When a small, local hardware store was hit by vandals in March, the owner wasn't mad, he just wished the graffiti "artists" had finished the job.
Of course that didn't happen, so WSBT helped put him in contact with a teacher from Washington High School. Now, that hardware store is getting a facelift — by real artists this time.
Back in March, the bright white wall of Ron Compton's west side hardware store, Ardmore Hardware, was defaced — vandalized with graffiti. Compton wasn't mad, though.
"They [the vandals] did a nice job actually," Compton said in March, "to me it looks better than just a plain old white wall. Would have been nice if they would have filled it in a little bit more. Put a nice picture scene or something like that on there."
Back then he had hopes someone from his old stomping ground, Washington High School, would come and put some real art on the wall.
So WSBT called up Sherry Sprouls, an art teacher from Washington High, and put her in touch with Compton.
"The idea of service and doing something for someone just because they need help is a really good thing," says Sprouls.
Sprouls gathered a group of her students.
"I am really grateful for these kids for stepping up and volunteering, and seeming to be really excited about it and happy to do it," says Sprouls.
"I knew Ron from before because I used to live right down the street. So I thought it was a good idea," says Kalene Peacock, a Washington High School Senior and one of three students helping out.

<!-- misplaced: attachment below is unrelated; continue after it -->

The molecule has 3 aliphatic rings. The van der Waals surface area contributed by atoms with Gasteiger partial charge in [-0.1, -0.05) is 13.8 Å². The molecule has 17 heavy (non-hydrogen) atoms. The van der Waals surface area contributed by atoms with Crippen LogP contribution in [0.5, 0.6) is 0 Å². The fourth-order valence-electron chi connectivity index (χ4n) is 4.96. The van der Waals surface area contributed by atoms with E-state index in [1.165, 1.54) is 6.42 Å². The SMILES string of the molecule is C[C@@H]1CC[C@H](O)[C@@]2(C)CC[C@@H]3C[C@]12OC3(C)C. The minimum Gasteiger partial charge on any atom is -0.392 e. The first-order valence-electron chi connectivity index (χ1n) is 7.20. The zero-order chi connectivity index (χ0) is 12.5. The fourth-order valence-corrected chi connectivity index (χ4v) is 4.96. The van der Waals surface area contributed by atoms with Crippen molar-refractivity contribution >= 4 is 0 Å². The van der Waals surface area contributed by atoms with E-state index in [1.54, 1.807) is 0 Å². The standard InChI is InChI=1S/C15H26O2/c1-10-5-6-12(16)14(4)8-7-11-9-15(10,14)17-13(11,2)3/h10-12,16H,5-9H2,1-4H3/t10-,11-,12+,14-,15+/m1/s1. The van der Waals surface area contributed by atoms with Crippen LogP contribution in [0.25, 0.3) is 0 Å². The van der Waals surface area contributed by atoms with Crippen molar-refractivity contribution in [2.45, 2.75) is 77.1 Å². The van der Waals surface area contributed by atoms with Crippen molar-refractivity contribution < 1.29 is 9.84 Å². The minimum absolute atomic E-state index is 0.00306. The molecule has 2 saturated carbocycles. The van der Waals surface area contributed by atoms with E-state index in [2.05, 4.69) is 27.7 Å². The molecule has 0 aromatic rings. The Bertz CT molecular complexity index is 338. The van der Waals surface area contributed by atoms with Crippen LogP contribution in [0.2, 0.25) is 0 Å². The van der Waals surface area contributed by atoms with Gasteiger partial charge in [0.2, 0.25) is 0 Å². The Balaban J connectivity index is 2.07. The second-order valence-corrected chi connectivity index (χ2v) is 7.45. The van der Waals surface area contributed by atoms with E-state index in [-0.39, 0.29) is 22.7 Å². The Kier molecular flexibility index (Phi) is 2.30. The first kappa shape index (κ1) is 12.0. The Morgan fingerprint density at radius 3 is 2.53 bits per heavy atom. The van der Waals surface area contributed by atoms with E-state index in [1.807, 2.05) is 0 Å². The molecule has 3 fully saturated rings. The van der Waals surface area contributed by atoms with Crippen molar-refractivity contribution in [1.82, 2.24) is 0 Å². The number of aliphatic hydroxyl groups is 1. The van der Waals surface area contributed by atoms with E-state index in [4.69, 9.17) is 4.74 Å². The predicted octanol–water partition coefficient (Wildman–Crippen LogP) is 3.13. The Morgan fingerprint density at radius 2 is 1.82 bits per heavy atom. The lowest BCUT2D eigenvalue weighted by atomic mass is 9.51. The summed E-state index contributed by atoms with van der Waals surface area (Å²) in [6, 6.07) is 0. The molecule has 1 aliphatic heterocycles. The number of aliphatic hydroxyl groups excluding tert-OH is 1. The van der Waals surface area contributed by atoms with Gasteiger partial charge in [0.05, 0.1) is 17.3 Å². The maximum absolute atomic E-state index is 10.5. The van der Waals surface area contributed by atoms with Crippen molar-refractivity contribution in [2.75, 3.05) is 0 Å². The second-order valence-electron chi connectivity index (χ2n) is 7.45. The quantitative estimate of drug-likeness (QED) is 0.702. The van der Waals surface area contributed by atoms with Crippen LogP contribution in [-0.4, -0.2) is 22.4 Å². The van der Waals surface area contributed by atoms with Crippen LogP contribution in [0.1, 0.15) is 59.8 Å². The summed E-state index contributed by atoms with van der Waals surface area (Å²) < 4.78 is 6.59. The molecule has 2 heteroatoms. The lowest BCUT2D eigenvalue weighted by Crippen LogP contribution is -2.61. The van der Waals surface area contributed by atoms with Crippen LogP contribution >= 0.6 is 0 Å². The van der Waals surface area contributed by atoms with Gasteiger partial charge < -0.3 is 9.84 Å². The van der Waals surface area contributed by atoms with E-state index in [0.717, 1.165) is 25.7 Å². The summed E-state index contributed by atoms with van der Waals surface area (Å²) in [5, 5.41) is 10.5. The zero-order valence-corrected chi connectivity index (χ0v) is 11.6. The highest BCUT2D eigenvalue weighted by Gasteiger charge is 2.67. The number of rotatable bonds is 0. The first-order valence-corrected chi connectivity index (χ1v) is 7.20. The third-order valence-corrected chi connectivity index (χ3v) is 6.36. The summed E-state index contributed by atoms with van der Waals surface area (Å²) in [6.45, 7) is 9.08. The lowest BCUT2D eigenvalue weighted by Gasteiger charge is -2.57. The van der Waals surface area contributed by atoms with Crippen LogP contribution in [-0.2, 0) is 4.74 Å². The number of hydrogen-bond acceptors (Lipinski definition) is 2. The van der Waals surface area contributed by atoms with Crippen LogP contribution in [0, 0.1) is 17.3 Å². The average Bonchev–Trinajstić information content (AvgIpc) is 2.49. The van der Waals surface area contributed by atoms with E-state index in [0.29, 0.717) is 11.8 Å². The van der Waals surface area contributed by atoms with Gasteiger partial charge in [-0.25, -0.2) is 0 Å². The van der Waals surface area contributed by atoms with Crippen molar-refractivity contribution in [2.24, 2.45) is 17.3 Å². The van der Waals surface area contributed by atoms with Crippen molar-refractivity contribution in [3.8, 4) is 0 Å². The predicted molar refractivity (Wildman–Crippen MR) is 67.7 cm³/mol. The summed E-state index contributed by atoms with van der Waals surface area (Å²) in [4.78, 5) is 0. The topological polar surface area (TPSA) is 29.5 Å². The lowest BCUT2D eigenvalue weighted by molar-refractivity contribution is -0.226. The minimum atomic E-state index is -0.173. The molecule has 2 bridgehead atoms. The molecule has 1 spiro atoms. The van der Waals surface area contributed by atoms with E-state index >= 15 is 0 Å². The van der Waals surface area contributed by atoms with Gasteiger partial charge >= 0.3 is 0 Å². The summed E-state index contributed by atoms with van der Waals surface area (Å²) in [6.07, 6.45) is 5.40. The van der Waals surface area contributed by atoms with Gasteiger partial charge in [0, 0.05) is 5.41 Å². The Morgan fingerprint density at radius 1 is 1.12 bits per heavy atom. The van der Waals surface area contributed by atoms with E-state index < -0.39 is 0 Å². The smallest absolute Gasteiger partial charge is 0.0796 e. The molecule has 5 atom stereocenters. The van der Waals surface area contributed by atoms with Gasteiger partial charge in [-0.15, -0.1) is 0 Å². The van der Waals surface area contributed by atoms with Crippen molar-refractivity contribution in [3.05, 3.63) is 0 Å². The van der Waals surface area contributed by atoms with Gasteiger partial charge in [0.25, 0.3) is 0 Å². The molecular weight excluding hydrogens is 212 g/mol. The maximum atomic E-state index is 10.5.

Sprouls and the students worked with Compton to come up with a design, which is now in the process of being painted on the giant canvas that is his hardware store.
"Everything is going to be great," says Compton, "I have absolutely no complaints. And I can't wait until it is done. I only hope that whoever is in the neighborhood doing this stuff doesn't come back and do it again."
The design boasts a giant black panther — a tribute to Washington High. The Statue of Liberty will hold a prominent place on the wall next to an American flag — something for which this retired Marine and Vietnam vet is passionate.
"Words do not describe how enthused I am about this," says Compton, "it is such an improvement. Make whole neighborhood look better. Hopefully it will attract more customers. Not that it is bad now. Business is good...this is going to make it better."
All the paint was donated by the Bostwisk-Braun Company, one of Compton's vendors.
Sprouls says if the weather cooperates the work should be done within the next week. And while Sprouls and the teens are doing the work for free: "But I will take care of that all. In this day and age nothing is free. if it doesn't go to the kids themselves, then Washington High School Art will be taken care of," says Compton.
Compton says he hopes this artwork keeps the vandals away forever.Copyright © 2014, The Baltimore Sun